On the night of August 8, 2008 (13 years ago), Georgian troops launched a military operation in South Ossetia. At the beginning of the first night, the army units of the Georgian armed forces opened heavy fire from multiple launch rocket launchers.
At the same time, Major General Marat Kulakhmetov, commander of the Russian peacekeeping contingent, was informed about the termination of the ceasefire regime from Tbilisi literally 10 minutes before the attack on South Ossetia. As a result of the shelling of the territory of South Ossetia, servicemen of the Russian peacekeeping contingent were killed and injured. At the same time, Tbilisi at that time sounded a cynical call to the Russian peacekeepers "not to interfere in the situation of maintaining constitutional order on the territory of Georgia."
At the beginning of the fourth morning on August 8, Georgian troops launched an assault on Tskhinvali. The sleeping city was hit by various types and types of weapons, including rocket artillery and armored vehicles.
The Russian side, after the call from the leadership of the RSO and the death of the peacekeepers, entered the hostilities. The operation was called "forcing Georgia to peace."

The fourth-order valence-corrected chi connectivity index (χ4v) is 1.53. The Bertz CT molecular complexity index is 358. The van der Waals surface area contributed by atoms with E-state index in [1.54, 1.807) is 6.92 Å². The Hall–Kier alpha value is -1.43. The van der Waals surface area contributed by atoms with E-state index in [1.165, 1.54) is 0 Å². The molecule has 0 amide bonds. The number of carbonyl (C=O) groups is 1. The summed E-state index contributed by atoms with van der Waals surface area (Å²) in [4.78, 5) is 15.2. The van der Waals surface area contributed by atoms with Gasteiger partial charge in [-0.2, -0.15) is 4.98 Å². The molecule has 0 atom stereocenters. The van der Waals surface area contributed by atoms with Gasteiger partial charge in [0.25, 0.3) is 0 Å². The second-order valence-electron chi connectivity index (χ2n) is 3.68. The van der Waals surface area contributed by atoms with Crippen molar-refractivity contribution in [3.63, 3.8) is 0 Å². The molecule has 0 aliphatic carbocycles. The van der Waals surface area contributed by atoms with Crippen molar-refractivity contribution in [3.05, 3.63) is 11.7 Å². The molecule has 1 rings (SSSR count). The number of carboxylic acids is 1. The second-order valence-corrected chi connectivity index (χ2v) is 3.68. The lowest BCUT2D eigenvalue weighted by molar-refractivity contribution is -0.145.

Then events developed rapidly, and after a while the then Georgian President Mikhail Saakashvili nervously chewed his red tie in front of the camera, and then fell to the ground at the sound of a flying Russian Air Force plane.
The Russian army stopped just a few kilometers from Tbilisi. Under pressure from the West, the operation was not completed with the capture of the Georgian capital.
At the end of August, Moscow recognized the independence of the Republics of South Ossetia and Abkhazia.
After a while, Mikheil Saakashvili admitted that he decided to invade Tskhinvali in connection with "the support that was expressed to him in the United States." Indirectly, Saakashvili rebuked his American partners for not providing real military support to the Georgian army.
It is noteworthy that initially in Tbilisi they accused Moscow of being the first to start hostilities. Subsequently, the international investigation obtained comprehensive evidence that it was the Georgian side that showed the aggression. By the way, by and large, none of the Georgian military and political elites bore the real responsibility for the death of Russian peacekeepers.